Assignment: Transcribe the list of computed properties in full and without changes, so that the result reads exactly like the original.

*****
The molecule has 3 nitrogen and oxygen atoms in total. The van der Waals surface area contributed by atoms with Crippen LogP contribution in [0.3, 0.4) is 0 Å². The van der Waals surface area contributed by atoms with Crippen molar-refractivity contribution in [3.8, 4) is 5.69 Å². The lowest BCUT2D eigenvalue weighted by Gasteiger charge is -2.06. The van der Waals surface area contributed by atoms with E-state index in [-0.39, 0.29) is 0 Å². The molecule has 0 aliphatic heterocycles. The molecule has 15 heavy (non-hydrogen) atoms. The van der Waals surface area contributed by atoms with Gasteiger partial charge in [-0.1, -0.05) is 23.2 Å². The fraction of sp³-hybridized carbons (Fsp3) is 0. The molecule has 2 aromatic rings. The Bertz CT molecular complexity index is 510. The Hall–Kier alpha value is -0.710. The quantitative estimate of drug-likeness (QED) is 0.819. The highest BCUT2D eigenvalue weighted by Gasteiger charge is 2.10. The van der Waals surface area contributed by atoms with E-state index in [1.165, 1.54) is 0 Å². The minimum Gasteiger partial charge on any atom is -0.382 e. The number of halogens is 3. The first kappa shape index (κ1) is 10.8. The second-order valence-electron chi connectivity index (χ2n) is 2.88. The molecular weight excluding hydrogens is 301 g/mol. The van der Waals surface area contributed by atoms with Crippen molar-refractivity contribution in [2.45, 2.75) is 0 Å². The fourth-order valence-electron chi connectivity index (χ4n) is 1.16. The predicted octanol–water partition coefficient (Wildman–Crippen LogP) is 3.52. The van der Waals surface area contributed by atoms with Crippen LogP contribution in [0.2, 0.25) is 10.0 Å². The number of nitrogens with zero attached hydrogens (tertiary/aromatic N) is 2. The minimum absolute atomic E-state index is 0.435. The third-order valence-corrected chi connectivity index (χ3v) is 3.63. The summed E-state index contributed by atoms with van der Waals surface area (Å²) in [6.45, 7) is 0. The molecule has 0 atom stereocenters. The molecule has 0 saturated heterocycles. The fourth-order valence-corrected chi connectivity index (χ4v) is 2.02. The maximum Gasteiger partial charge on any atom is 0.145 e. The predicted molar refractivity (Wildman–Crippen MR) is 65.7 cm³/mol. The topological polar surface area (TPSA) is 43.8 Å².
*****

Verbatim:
The molecule has 3 nitrogen and oxygen atoms in total. The van der Waals surface area contributed by atoms with Crippen LogP contribution in [0.3, 0.4) is 0 Å². The van der Waals surface area contributed by atoms with Crippen molar-refractivity contribution in [3.8, 4) is 5.69 Å². The lowest BCUT2D eigenvalue weighted by Gasteiger charge is -2.06. The van der Waals surface area contributed by atoms with E-state index in [-0.39, 0.29) is 0 Å². The molecule has 0 aliphatic heterocycles. The molecule has 15 heavy (non-hydrogen) atoms. The van der Waals surface area contributed by atoms with Gasteiger partial charge in [-0.1, -0.05) is 23.2 Å². The fraction of sp³-hybridized carbons (Fsp3) is 0. The molecule has 2 aromatic rings. The Bertz CT molecular complexity index is 510. The Hall–Kier alpha value is -0.710. The quantitative estimate of drug-likeness (QED) is 0.819. The highest BCUT2D eigenvalue weighted by Gasteiger charge is 2.10. The van der Waals surface area contributed by atoms with E-state index in [1.165, 1.54) is 0 Å². The minimum Gasteiger partial charge on any atom is -0.382 e. The number of halogens is 3. The first kappa shape index (κ1) is 10.8. The second-order valence-electron chi connectivity index (χ2n) is 2.88. The molecular weight excluding hydrogens is 301 g/mol. The van der Waals surface area contributed by atoms with Crippen molar-refractivity contribution in [2.45, 2.75) is 0 Å². The fourth-order valence-electron chi connectivity index (χ4n) is 1.16. The predicted octanol–water partition coefficient (Wildman–Crippen LogP) is 3.52. The van der Waals surface area contributed by atoms with Crippen LogP contribution in [0.2, 0.25) is 10.0 Å². The number of nitrogens with zero attached hydrogens (tertiary/aromatic N) is 2. The minimum absolute atomic E-state index is 0.435. The third-order valence-corrected chi connectivity index (χ3v) is 3.63. The summed E-state index contributed by atoms with van der Waals surface area (Å²) in [6.45, 7) is 0. The molecule has 0 atom stereocenters. The molecule has 0 saturated heterocycles. The fourth-order valence-corrected chi connectivity index (χ4v) is 2.02. The maximum Gasteiger partial charge on any atom is 0.145 e. The predicted molar refractivity (Wildman–Crippen MR) is 65.7 cm³/mol. The topological polar surface area (TPSA) is 43.8 Å².